Natural Lands Trust is the region’s largest land conservation organization and is dedicated to protecting the forests, fields, streams, and wetlands that are essential to the sustainability of life in eastern Pennsylvania and southern New Jersey. Since its founding in 1953, Natural Lands Trust has preserved more than 100,000 acres, including 43 nature preserves totaling nearly 22,000 acres. Today, some 2.5 million people live within five miles of land under the organization’s protection. For more information, visit www.natlands.org.

 

Alessandra Manzotti photos courtesy of Natural Lands Trust

Alessandra Manzotti photos courtesy of Natural Lands Trust

So, this is not yet quite a done deal. There are three municipalities and a lot of due diligence and environmental testing.  From what I am reading, not all of the land will be conserved (it’s a little unclear) ,  but one can hope and no matter what this is a heck of a lot more than anyone expected.

As I understand it, The NLT-owned preserve will be a “big chunk ” of Bryn Coed.  The remainder will be large conservation lots with easements on them and trail easements as well. The size of the preserve can grow if Natural Lands Trust gets more money towards the project.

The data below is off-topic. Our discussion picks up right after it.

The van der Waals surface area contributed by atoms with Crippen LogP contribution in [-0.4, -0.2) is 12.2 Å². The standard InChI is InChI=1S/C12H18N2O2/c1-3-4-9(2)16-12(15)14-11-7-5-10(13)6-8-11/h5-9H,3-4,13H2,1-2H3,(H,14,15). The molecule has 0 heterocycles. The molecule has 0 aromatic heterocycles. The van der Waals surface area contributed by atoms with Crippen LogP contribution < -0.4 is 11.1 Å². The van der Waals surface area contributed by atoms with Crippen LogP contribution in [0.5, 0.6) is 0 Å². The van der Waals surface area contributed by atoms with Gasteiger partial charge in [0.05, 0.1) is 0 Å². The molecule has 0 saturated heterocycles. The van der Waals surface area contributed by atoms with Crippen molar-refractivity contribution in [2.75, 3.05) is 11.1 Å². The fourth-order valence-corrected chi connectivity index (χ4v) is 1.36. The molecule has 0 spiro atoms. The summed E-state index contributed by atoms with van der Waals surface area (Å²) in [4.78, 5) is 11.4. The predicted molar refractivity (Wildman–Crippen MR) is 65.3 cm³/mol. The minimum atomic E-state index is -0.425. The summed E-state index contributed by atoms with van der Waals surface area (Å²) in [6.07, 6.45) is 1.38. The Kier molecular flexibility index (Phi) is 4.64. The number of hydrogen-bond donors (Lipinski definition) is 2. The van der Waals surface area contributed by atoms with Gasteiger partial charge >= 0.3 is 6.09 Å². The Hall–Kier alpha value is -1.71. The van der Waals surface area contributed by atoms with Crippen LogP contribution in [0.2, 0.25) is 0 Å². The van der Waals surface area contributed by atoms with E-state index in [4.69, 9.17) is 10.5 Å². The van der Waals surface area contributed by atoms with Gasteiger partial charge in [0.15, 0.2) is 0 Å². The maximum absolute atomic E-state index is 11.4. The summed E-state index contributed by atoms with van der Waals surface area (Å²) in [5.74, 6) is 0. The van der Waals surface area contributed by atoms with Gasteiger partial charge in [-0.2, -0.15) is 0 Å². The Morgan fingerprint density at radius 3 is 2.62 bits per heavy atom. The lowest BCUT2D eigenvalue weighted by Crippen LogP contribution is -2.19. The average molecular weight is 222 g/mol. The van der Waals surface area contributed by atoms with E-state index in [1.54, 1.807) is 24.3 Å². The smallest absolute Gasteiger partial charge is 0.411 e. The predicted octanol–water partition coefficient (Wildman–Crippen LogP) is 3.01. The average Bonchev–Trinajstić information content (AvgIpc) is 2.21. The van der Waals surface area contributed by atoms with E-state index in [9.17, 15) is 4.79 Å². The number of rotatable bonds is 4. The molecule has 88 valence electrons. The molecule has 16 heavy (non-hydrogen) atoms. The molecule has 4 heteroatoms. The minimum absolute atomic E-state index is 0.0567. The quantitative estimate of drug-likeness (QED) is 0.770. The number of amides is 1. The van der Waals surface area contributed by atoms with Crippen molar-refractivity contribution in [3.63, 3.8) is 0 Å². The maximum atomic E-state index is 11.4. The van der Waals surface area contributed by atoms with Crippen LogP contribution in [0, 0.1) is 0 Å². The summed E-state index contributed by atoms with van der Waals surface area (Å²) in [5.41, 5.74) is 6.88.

To David Robinson and his family who own Crebilly, why can’t you look at something like this? You can afford to.

Ok I just wanted to put this out there as some thought my post from the other evening was fabricated. I do my homework, and it doesn’t get much more official than the press release from Natural Lands Trust. And this is THEIR hard work and no one else’s (because I know some who will try to take credit, and well it is not theirs to take.)

BRAVO NLT!  This is why I am a member and big believer in the Natural Lands Trust, they  do not just talk the talk, they walk the walk.  (Brian O’Leary and the Chester County Planning Commission could learn something here, just saying.)

I am a member of Natural Lands Trust, and proudly so.  Please consider a membership. This is me asking incidentally, not them. Go out and enjoy the glorious weekend this weekend. This surely is an awesome way to start it!

Alessandra Manzotti photos courtesy of Natural Lands Trust

Alessandra Manzotti photos courtesy of Natural Lands Trust